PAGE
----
How Do I Play Accidentals?

Usually, there are not too many problems learning flats, sharps and natural signs.  However, the accidentals can sometimes make people a little confused as to what they are supposed to do.  It’s not too hard to learn as long as you don’t make it any more complicated than it really needs to be.

The flats and sharps along with the natural signs you find in a piece of music, and not in the key signature, are called accidentals.  They are notes that are altered by using either a flat, sharp or natural in the music itself.


In general, an accidental is a note that is different from the key signature.  The composer has basically chosen to override the key signature by placing accidentals in front of the individual notes. Again, these could either be flats, sharps or natural signs.  By doing this, different musical colors and timbres can be achieved.

For example, the key signature says there is only one flat, Bb.  But, there is also an F# written in the music.  Is this a mistake?  No, the F# is supposed to be there and you would go ahead and play it as written.  If you listen to the sound of that note compared to the other notes, you will hear something very unique.  This makes the music interesting to listen to with new characteristic sounds.

Can you find more than one accidental in a piece of music?  Yes, many times a composer will use accidentals to change the key for a few short measures, but not long enough to merit writing a key change.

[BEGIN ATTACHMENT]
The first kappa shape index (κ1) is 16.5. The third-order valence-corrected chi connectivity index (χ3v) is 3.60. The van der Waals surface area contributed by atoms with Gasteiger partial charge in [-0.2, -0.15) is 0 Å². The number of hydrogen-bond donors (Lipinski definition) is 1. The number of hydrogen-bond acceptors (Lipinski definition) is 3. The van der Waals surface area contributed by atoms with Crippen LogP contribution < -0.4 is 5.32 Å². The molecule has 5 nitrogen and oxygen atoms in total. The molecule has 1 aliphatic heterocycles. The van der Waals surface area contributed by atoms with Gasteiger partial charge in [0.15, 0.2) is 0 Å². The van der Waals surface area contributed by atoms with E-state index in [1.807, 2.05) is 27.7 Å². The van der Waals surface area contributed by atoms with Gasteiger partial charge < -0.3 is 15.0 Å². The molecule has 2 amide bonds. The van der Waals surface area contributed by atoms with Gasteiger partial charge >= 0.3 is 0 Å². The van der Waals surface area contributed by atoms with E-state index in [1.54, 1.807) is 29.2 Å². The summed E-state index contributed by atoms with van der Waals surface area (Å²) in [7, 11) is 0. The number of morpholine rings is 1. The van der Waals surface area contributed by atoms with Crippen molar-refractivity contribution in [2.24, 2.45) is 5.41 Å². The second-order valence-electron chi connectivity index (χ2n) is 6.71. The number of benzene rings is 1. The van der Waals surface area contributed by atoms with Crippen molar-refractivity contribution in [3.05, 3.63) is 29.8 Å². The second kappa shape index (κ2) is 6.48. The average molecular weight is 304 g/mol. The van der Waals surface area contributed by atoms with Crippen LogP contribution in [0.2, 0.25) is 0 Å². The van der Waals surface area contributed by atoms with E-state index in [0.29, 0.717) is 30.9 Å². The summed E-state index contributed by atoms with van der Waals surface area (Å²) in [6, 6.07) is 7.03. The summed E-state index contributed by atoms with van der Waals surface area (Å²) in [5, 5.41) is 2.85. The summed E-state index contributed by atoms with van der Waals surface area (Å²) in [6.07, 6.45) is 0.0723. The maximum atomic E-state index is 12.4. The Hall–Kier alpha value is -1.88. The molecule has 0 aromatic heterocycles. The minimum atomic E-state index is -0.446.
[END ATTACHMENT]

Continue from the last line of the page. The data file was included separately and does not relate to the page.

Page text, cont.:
There are two important rules to remember when reading accidentals:

1)  An accidental sign (flat, sharp or natural) applies to the notes written on the same line or space in that measure only.

2)  A bar line cancels all accidentals found in the previous measure with the exception of a note that is tied across the bar line.


When you find an accidental in your music, go ahead and play it just as written.   Look for similar notes within the measure that may need to be altered too.  Once you are over the bar line, a composer must re-write the accidental again if they want those notes to be altered too.

After spending time playing music for a while, your ear will begin to alert you to a note that should also be altered applying the first rule listed above.  If it is not altered properly, you will hear it as a wrong note.

In the meantime, be proactive by scanning your music before playing.  Specifically look for accidentals that might apply to other notes in the same measure and write them in.

In no time at all, you will have enough practice with accidentals that finding them and playing them accurately will not be a problem.  Just remember to keep it simple and stick to the two rules mentioned above.  Good luck and enjoy the new sounds these accidentals create in your music!

3 thoughts on “How Do I Play Accidentals?”

  1. Audrey Franklin

    I’m trying to learn intervals and am getting tripped up by the accidentals. If there is a g sharp in the key signature, but a g flat accidental, does that g become a natural or a g flat?

  2. Do accidentals (for a particular measure) apply to that note/pitch in both clefs (treble and bass in piano music)?

  3. In piano music, the accidental will appear and be applied by both staves. You will read it in the treble clef and bass clef and play it in both hands.

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